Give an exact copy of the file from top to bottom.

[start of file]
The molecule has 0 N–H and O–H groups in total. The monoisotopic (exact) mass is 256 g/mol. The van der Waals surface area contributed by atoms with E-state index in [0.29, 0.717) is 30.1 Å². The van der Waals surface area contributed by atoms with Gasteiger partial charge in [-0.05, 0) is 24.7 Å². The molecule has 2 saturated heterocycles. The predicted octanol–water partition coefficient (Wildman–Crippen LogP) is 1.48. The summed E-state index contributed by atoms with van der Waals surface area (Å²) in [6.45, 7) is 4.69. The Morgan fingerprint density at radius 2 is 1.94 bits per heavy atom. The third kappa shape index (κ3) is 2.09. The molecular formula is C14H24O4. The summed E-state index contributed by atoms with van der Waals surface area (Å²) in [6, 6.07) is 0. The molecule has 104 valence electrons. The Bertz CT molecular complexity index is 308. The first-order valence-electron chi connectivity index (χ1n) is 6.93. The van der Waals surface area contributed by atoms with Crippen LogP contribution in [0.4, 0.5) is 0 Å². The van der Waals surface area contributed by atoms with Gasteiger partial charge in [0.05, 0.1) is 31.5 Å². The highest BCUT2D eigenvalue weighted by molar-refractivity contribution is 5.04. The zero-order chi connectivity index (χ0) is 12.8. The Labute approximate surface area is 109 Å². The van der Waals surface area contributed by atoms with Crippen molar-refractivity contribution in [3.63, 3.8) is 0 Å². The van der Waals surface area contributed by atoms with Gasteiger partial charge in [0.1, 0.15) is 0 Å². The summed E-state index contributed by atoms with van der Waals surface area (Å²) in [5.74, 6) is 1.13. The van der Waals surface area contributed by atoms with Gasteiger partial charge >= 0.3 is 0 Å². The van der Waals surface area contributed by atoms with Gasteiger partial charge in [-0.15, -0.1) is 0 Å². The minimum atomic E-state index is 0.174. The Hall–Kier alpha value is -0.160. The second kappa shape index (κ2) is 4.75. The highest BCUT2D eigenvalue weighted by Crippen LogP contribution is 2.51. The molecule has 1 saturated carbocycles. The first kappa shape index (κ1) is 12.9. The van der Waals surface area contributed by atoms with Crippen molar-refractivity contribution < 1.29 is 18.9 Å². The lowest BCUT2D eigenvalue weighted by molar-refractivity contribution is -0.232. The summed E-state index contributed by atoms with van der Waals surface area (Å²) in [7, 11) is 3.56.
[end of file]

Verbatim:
The molecule has 0 N–H and O–H groups in total. The monoisotopic (exact) mass is 256 g/mol. The van der Waals surface area contributed by atoms with E-state index in [0.29, 0.717) is 30.1 Å². The van der Waals surface area contributed by atoms with Gasteiger partial charge in [-0.05, 0) is 24.7 Å². The molecule has 2 saturated heterocycles. The predicted octanol–water partition coefficient (Wildman–Crippen LogP) is 1.48. The summed E-state index contributed by atoms with van der Waals surface area (Å²) in [6.45, 7) is 4.69. The Morgan fingerprint density at radius 2 is 1.94 bits per heavy atom. The third kappa shape index (κ3) is 2.09. The molecular formula is C14H24O4. The summed E-state index contributed by atoms with van der Waals surface area (Å²) in [6, 6.07) is 0. The molecule has 104 valence electrons. The Bertz CT molecular complexity index is 308. The first-order valence-electron chi connectivity index (χ1n) is 6.93. The van der Waals surface area contributed by atoms with Crippen LogP contribution in [0.4, 0.5) is 0 Å². The van der Waals surface area contributed by atoms with Gasteiger partial charge in [0.05, 0.1) is 31.5 Å². The highest BCUT2D eigenvalue weighted by molar-refractivity contribution is 5.04. The zero-order chi connectivity index (χ0) is 12.8. The Labute approximate surface area is 109 Å². The van der Waals surface area contributed by atoms with Crippen molar-refractivity contribution in [3.63, 3.8) is 0 Å². The van der Waals surface area contributed by atoms with Gasteiger partial charge in [0.1, 0.15) is 0 Å². The summed E-state index contributed by atoms with van der Waals surface area (Å²) in [5.74, 6) is 1.13. The van der Waals surface area contributed by atoms with Gasteiger partial charge >= 0.3 is 0 Å². The van der Waals surface area contributed by atoms with Gasteiger partial charge in [-0.15, -0.1) is 0 Å². The minimum atomic E-state index is 0.174. The Hall–Kier alpha value is -0.160. The second kappa shape index (κ2) is 4.75. The highest BCUT2D eigenvalue weighted by Crippen LogP contribution is 2.51. The molecule has 1 saturated carbocycles. The first kappa shape index (κ1) is 12.9. The van der Waals surface area contributed by atoms with Crippen molar-refractivity contribution < 1.29 is 18.9 Å². The lowest BCUT2D eigenvalue weighted by molar-refractivity contribution is -0.232. The summed E-state index contributed by atoms with van der Waals surface area (Å²) in [7, 11) is 3.56.